The pandemic-induced shift from in-store to online shopping has opened a new age in e-commerce and the Baltic region is no exception: according to Statista, e-commerce revenues in the upcoming year are expected to grow 13.66 per cent in Estonia, 14.80 per cent in Latvia, and 18.45 per cent in Lithuania.
In response to the ongoing rise in demand, the region often dubbed as Europe’s fintech hub was quick to respond with innovative local payment solutions highlighted in an extensive Paypers European payments industry study commissioned by Deloitte, which featured an analysis of the emerging solutions in the Baltic region.
According to data from Lithuanian, Latvian, and Estonian statistical institutions, more than half of the population in the region aged 16-74 made a purchase online at least once a month during a 12 month period. Moreover, data shows a growing number of Baltic residents shopping on international merchant websites: in 2021 approximately 50 per cent of Estonian online shoppers made cross-border purchases.
The growth in the popularity of e-commerce in the region has fueled the creation of new local payment methods to meet the needs of local consumers, who are keen on cross-border shopping. Many of the global online merchant’s paying options still revolve around credit cards, a fact that does not correlate with credit card penetration levels in the Baltic states with less than 30 per cent in Estonia and approximately 16 per cent in Latvia and Lithuania. The absence of preferred payment options results in digital shopping cart abandonment—as much as 60 per cent of Europeans abandon their cart if a favourite payment method is not presented to them at checkout.
According to the Paypers report, 65 per cent of Baltic consumers prefer to pay by bank transfer, allowing most local payment providers to tailor their products around online banking. Alongside strong backing of all three local central banks, the environment is there to embrace the PSD2 and bring innovation using open banking — Lithuania currently leads the way in licensed payment and e-money institutions across Continental Europe. Banking is an example local payment option that connects virtually all of the leading financial institutions within the region—including both traditional and challenger banks—thus helping Baltic shoppers make cross-border payments in a convenient and undisrupted way.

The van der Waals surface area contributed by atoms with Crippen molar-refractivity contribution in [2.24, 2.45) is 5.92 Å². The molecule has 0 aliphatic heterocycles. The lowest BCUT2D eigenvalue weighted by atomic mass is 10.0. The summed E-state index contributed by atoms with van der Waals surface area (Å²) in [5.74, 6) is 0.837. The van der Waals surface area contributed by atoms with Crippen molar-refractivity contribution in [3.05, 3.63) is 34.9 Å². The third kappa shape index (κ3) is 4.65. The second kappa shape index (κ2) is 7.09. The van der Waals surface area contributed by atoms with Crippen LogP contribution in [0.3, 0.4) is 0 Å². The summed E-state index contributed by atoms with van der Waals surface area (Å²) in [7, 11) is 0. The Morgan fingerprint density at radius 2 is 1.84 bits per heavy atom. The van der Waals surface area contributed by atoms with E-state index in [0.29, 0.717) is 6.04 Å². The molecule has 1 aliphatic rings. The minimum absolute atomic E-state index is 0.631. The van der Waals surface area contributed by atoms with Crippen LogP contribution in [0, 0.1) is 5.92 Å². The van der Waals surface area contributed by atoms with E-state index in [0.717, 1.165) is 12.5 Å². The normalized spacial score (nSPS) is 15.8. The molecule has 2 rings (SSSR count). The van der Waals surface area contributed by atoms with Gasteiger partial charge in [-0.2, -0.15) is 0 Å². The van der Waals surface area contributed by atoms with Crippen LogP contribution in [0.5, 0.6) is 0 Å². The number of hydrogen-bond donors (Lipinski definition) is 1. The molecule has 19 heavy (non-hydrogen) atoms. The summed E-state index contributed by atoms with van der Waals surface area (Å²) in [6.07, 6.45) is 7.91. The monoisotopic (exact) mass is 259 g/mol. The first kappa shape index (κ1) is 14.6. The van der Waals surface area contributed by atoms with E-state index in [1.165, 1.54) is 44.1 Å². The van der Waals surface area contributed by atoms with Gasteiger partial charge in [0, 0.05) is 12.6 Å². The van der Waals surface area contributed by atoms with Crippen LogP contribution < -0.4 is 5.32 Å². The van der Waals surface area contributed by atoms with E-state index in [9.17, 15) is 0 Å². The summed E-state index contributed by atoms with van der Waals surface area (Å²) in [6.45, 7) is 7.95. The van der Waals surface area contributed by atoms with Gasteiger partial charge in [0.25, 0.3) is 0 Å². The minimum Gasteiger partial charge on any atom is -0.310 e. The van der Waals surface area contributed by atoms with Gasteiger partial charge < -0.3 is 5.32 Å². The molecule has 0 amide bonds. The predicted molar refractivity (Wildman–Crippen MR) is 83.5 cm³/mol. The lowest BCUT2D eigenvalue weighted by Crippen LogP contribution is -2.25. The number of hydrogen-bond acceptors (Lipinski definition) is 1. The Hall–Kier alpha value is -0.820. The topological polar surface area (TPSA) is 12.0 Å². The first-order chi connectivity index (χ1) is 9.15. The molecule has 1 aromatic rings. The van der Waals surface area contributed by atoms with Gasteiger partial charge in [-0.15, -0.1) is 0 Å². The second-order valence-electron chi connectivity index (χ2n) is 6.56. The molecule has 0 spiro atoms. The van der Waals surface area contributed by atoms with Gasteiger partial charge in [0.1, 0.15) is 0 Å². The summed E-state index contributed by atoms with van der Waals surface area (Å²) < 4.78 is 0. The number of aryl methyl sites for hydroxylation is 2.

“We’ve partnered up with almost every bank in the Baltics, to give consumers the opportunity to shop globally by providing them with access to international vendors — all through the payment means they already use and trust,” explains Frank Breuss, CEO, and co-founder of Nikulipe, contributor to the Paypers industry report as Baltic regional expert. “Region-specific payment solutions can open up a number of new opportunities not only for Baltic consumers but also for international merchants, who are looking to enter new and emerging markets.”
Breuss adds that offering local alternative payment options will provide shoppers with enhanced shopping choices, free from geographical restraints and will most likely lead to a more competitive price landscape as shoppers will have the opportunity not only to browse global merchant websites, but actually make purchases and pay for products and services using familiar and trusted payment alternatives.
Overall, with the growing demand for cross-border shopping, LPM solutions provide a long list of advantages such as lower abandoned online shopping carts and an improved customer experience that could further support the e-commerce growth in the region.
“The Baltic consumer has transitioned from cash and card to using online banking as the preferred payment medium when shopping online. This allows LPM providers to bring local solutions with native language checkouts and payment options consumers recognise,” states Breuss. “Online banking transactions also solve some of the issues that card transactions had — such as eliminating chargebacks and increasing transaction speed.”